Look at supercars and hypercars and you’ll most likely run into ceramic composite materials for their disc brakes. They are chosen because ceramic composite brakes can withstand a lot more heat than their cast iron counterparts. During braking a lot of heat will be generated as the friction material rubs against the rotors, slowing the car down. If the heat doesn’t get dissipated in enough time, a normal cast iron rotor can warp, providing inconsistent braking feel. Ceramic composite rotors on the other hand can withstand temperatures over 1830°F while also weighing a lot less.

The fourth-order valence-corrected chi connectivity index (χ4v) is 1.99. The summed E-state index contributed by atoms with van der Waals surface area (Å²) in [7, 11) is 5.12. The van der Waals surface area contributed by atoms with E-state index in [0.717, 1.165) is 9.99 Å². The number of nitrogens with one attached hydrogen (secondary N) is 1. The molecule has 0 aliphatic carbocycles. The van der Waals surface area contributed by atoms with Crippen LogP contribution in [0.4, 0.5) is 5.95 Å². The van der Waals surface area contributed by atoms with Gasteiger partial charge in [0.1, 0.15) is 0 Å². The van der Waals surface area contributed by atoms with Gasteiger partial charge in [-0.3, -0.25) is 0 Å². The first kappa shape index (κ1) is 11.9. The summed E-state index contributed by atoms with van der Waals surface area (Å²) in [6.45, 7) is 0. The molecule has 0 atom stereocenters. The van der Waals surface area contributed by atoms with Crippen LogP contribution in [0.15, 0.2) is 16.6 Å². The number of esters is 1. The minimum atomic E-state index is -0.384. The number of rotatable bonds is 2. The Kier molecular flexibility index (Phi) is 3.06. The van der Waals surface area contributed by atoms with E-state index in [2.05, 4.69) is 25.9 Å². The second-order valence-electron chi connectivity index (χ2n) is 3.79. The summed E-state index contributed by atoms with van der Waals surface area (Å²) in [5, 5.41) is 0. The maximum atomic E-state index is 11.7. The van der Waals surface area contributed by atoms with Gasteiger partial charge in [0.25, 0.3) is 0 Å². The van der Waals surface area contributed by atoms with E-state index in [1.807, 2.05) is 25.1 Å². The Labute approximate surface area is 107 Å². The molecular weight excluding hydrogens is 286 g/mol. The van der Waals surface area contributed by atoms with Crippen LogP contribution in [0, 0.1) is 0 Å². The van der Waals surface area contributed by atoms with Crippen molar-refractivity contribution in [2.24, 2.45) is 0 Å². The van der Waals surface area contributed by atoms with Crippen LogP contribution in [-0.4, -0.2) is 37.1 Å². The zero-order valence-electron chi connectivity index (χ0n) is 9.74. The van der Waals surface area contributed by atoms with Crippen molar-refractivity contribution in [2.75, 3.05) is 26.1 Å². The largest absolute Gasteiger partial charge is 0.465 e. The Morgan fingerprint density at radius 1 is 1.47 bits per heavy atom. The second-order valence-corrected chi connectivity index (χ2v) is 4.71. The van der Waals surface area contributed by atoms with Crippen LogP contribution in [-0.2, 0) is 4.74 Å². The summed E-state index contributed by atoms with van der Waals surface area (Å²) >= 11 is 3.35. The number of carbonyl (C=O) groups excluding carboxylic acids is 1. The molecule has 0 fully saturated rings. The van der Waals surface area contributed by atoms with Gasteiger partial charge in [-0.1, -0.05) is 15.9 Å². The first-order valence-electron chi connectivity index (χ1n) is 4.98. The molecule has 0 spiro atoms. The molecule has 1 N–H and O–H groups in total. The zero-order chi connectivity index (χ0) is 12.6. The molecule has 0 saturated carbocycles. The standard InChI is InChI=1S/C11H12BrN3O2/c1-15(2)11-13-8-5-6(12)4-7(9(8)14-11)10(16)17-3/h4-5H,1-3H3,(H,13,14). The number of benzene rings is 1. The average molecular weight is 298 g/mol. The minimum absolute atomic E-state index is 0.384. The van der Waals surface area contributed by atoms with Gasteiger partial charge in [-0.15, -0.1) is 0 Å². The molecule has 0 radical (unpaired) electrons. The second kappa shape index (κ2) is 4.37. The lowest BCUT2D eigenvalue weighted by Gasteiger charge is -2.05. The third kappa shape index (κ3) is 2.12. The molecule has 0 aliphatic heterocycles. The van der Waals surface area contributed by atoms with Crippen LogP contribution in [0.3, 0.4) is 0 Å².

Unfortunately, making a ceramic composite disc brake isn’t as straightforward as the traditional cast iron, which explains for their high price premium. There are also downsides to using ceramic composite rotors like their poor performance when cold, and they also produce a terrible squeak at this temperature. These factors make ceramic composite disc brakes only appropriate for track use. Regardless, when combined with extra large calipers and large alloy wheels, these slotted ceramic composite disc brakes look aggressive. And when used properly on the track should shave off a lot of seconds off your lap times.